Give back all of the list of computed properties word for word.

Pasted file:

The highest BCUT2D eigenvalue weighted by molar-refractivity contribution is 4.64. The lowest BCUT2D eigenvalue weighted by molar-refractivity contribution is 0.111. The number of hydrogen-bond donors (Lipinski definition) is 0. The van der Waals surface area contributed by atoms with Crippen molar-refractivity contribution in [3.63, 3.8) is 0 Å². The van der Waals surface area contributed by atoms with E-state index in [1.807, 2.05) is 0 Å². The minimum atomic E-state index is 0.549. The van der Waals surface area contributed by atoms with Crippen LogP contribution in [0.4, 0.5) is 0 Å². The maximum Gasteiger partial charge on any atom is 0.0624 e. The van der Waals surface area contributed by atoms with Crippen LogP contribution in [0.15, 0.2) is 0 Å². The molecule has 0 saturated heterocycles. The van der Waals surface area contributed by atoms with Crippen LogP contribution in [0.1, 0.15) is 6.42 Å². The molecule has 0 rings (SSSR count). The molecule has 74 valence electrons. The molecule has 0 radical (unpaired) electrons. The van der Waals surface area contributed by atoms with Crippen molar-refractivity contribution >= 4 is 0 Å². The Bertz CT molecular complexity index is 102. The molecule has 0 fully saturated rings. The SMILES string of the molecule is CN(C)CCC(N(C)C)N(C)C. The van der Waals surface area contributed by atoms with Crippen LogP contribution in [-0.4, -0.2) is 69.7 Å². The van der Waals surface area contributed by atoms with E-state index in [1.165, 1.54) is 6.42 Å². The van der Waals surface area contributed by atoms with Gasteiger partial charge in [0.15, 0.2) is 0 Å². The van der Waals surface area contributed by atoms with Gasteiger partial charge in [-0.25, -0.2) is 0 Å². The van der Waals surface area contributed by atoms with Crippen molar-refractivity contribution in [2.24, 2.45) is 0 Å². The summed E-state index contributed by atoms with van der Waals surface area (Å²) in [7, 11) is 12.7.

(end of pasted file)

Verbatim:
The highest BCUT2D eigenvalue weighted by molar-refractivity contribution is 4.64. The lowest BCUT2D eigenvalue weighted by molar-refractivity contribution is 0.111. The number of hydrogen-bond donors (Lipinski definition) is 0. The van der Waals surface area contributed by atoms with Crippen molar-refractivity contribution in [3.63, 3.8) is 0 Å². The van der Waals surface area contributed by atoms with E-state index in [1.807, 2.05) is 0 Å². The minimum atomic E-state index is 0.549. The van der Waals surface area contributed by atoms with Crippen LogP contribution in [0.4, 0.5) is 0 Å². The maximum Gasteiger partial charge on any atom is 0.0624 e. The van der Waals surface area contributed by atoms with Crippen LogP contribution in [0.15, 0.2) is 0 Å². The molecule has 0 saturated heterocycles. The van der Waals surface area contributed by atoms with Crippen LogP contribution in [0.1, 0.15) is 6.42 Å². The molecule has 0 rings (SSSR count). The molecule has 74 valence electrons. The molecule has 0 radical (unpaired) electrons. The van der Waals surface area contributed by atoms with Crippen molar-refractivity contribution >= 4 is 0 Å². The Bertz CT molecular complexity index is 102. The molecule has 0 fully saturated rings. The SMILES string of the molecule is CN(C)CCC(N(C)C)N(C)C. The van der Waals surface area contributed by atoms with Crippen LogP contribution in [-0.4, -0.2) is 69.7 Å². The van der Waals surface area contributed by atoms with E-state index in [1.165, 1.54) is 6.42 Å². The van der Waals surface area contributed by atoms with Gasteiger partial charge in [0.15, 0.2) is 0 Å². The van der Waals surface area contributed by atoms with Gasteiger partial charge in [-0.25, -0.2) is 0 Å². The van der Waals surface area contributed by atoms with Crippen molar-refractivity contribution in [2.24, 2.45) is 0 Å². The summed E-state index contributed by atoms with van der Waals surface area (Å²) in [7, 11) is 12.7.